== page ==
The UK should be bracing itself for a steep increase in the number of people with diabetes, if findings from the Health Survey for England are anything to go by.

According to data published in the BMJ Open this week, rates of pre-diabetes in adults (aged 16 or over) have leapt from 11.6% in 2003 to 35.3% in 2011.

This means that more than a third of adults in England are now on the brink of developing the disease, because their blood sugar levels are at the end of the 'normal' range.

By 2011, 50.6% of overweight adults (with a body mass index of less than 25) aged 40_years and above were found to have pre-diabetes.

Consequently, "in the absence of concerted and effective efforts to reduce risk, the number of people with diabetes is likely to increase steeply in coming years", the researchers warn.

In an emailed statement to PharmaTimes World News, Professor Kevin Fenton, National Director of Health and Wellbeing at Public Health England, said the the growing number of people at risk of type 2 diabetes is very serious.  

'No single action'

“Diabetes is a complex problem and requires action at national, local, community, family and individual levels; no single action will solve this issue alone," he said.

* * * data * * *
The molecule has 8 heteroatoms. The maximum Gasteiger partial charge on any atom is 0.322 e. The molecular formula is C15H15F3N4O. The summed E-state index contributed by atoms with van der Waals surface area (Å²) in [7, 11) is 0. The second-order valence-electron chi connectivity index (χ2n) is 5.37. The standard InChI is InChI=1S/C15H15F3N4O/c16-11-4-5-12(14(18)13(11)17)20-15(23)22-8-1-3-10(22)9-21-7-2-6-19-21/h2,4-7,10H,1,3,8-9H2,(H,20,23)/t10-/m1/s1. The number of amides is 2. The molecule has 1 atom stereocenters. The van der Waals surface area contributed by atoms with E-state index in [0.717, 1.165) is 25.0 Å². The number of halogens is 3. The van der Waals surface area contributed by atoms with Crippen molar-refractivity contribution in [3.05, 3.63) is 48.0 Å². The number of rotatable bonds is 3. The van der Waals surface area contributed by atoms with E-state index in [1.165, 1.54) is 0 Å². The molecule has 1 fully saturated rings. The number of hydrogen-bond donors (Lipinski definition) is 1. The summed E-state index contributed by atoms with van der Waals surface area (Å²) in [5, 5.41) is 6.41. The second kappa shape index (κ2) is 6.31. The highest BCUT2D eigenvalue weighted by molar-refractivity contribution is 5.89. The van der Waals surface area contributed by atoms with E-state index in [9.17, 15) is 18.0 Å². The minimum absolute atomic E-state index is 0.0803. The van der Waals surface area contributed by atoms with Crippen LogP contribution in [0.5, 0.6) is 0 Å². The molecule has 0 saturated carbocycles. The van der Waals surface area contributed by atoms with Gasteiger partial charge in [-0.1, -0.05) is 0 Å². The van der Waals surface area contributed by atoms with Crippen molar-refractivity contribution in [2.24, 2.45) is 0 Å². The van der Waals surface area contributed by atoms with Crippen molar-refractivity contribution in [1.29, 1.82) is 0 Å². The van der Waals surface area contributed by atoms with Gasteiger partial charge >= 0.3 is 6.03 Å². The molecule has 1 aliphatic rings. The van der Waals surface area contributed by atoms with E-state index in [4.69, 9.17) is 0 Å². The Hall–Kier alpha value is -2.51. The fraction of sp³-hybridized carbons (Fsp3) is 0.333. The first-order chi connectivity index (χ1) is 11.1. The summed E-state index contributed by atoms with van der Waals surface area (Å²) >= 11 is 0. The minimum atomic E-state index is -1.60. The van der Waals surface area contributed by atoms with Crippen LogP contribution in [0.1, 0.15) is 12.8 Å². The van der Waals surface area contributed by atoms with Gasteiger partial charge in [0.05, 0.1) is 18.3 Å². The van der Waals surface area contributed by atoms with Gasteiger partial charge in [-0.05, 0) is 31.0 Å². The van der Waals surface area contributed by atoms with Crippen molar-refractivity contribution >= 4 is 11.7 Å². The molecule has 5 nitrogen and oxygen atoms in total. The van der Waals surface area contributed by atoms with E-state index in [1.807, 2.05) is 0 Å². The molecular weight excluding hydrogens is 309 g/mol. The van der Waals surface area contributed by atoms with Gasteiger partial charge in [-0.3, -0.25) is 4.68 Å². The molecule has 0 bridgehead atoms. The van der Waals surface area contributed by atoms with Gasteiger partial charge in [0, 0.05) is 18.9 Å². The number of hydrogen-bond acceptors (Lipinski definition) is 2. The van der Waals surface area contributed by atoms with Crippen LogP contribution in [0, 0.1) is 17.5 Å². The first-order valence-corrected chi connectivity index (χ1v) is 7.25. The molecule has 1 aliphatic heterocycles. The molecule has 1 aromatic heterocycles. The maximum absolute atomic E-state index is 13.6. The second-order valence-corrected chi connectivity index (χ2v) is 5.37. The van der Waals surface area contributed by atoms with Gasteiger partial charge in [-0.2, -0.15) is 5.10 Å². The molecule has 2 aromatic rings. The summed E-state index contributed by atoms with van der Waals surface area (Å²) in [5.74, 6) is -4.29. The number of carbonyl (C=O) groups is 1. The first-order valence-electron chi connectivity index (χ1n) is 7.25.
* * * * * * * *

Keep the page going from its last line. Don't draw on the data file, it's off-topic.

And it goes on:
"Action from manufacturers and retailers to reduce the calories, fat and sugar in the foods we buy have a role to play, as do schemes such as the NHS Health Check, which presents a real opportunity for those aged 40 – 74 to take early action to improve their health".

But, as Diabetes UK points out, "at the moment not everyone who is eligible for this check is getting one" and this needs to change, particularly as up to 80% of cases of Type 2 diabetes could be avoided or delayed with healthier lifestyles.

On the economic side, a tenth of the NHS budget is already being shelled out on diabetes and unless prevention improves "this spending will soon rise to unsustainable levels", the charity warned.